Q:

What constitutes an unfit parent?

A:

Quick Answer

According to USLegal, the criteria that determines an unfit parent varies by state. In general, the parent in question is legally unable to retain parental rights due to abuse, negligence or an inability to accept the responsibility of a dependent minor (as in the case of mental instability).

Continue Reading
What constitutes an unfit parent?
Credit: Annie Otzen Moment Getty Images

Full Answer

Minella Law Group states that the deciding of custody is a direct effect of a fitness hearing or a child custody evaluation. For example, California courts determine fitness, and thereby custody, by evaluating 10 areas of parental behavior both current and past. These are:

  • Age-appropriate limitations wherein the parent only allows activities that are in context with the child's age
  • The parent's ability to recognize the child's needs and respond in an appropriate and timely fashion
  • The parent's history of providing care for the child
  • The parent's history of cooperating with the child's other parent to provide appropriate care
  • The parent's history of child abuse with this child or other children
  • The parent's physically or emotionally abusive behavior towards the other parent particularly in front of the child
  • The use of illegal drugs or the abuse of alcohol or prescriptions drugs
  • The parent's social adjustment
  • The child's comfort and feelings towards the parent

USLegal explains that some U.S. states require fitness hearings and a period of time in which the parent is allowed to correct the problem prior to terminating parental rights. Abandonment, whether in terms of support or the actual physical abandonment of a child, and incarceration can be cause for finding a parent unfit.

Learn more about Parenting

Related Questions

  • Q:

    What makes a good foster parent?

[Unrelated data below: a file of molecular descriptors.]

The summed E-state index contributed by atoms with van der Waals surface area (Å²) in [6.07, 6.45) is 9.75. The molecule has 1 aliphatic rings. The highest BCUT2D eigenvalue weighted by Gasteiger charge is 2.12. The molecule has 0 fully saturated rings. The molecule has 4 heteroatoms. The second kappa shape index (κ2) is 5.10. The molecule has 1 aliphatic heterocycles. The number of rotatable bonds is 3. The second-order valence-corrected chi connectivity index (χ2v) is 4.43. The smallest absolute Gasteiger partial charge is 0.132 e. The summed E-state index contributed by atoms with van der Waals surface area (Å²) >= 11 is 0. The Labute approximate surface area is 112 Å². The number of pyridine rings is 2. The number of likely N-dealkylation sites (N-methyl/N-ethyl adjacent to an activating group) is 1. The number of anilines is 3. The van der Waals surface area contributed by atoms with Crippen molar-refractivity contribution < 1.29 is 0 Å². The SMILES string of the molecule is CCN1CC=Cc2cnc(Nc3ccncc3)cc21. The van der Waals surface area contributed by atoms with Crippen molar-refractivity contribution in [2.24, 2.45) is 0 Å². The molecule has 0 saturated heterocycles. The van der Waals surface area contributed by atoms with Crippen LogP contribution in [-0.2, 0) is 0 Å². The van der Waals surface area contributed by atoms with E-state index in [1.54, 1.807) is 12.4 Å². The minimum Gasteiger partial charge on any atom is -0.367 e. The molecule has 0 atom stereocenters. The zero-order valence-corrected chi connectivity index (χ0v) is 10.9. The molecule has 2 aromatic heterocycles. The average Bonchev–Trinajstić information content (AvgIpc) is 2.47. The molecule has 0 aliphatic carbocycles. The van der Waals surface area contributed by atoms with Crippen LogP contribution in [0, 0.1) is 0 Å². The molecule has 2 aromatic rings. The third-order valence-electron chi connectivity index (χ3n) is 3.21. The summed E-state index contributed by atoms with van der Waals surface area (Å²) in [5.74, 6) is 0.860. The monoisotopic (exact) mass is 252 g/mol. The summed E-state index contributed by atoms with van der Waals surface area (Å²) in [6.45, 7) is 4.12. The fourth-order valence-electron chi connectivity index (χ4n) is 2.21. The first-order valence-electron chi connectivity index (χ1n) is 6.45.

A:

    A good foster parent must be dependable, caring, understanding, motivating, patient, tolerant adaptive and a great communicator. Foster parents must genuinely care for the children they foster to provide a structured, positive atmosphere that encourages healthy development.

    Full Answer >
    Filed Under:
  • Q:

    How can I persuade my 21-year-old son to move out?

    A:

    To get a full-grown child to move out, the parent should explain the importance of learning independence and how living there directly affects the parent. Having an adult son or daughter living at home is counterproductive to the child becoming self-sufficient, and it places a strain on the parent. Reassure him that he is not being cast out and can ask for help when needed.

    Full Answer >
    Filed Under:
  • Q:

    What is good parenting?

    A:

    There are many schools of thought regarding how to be a good parent, ranging from establishing strict Gina Ford-style routines and boundaries to the more sensitive and child-focused "attachment parenting." While there is no "one" definitive approach to good parenting, there are numerous universal techniques and principles that can be applied. These include setting and enforcing limits, encouraging independence and spending quality time with the child.

    Full Answer >
    Filed Under:
  • Q:

    What information is included on a parenting plan?

    A:

    There are four components to most parenting plans: how decisions are made about the children, when each parent spends time with the children, how information gets exchanged and how other parenting concerns should be addressed. Other considerations include contact with dating partners and family, anticipated changes to the plan and child care arrangements.

    Full Answer >
    Filed Under:

Explore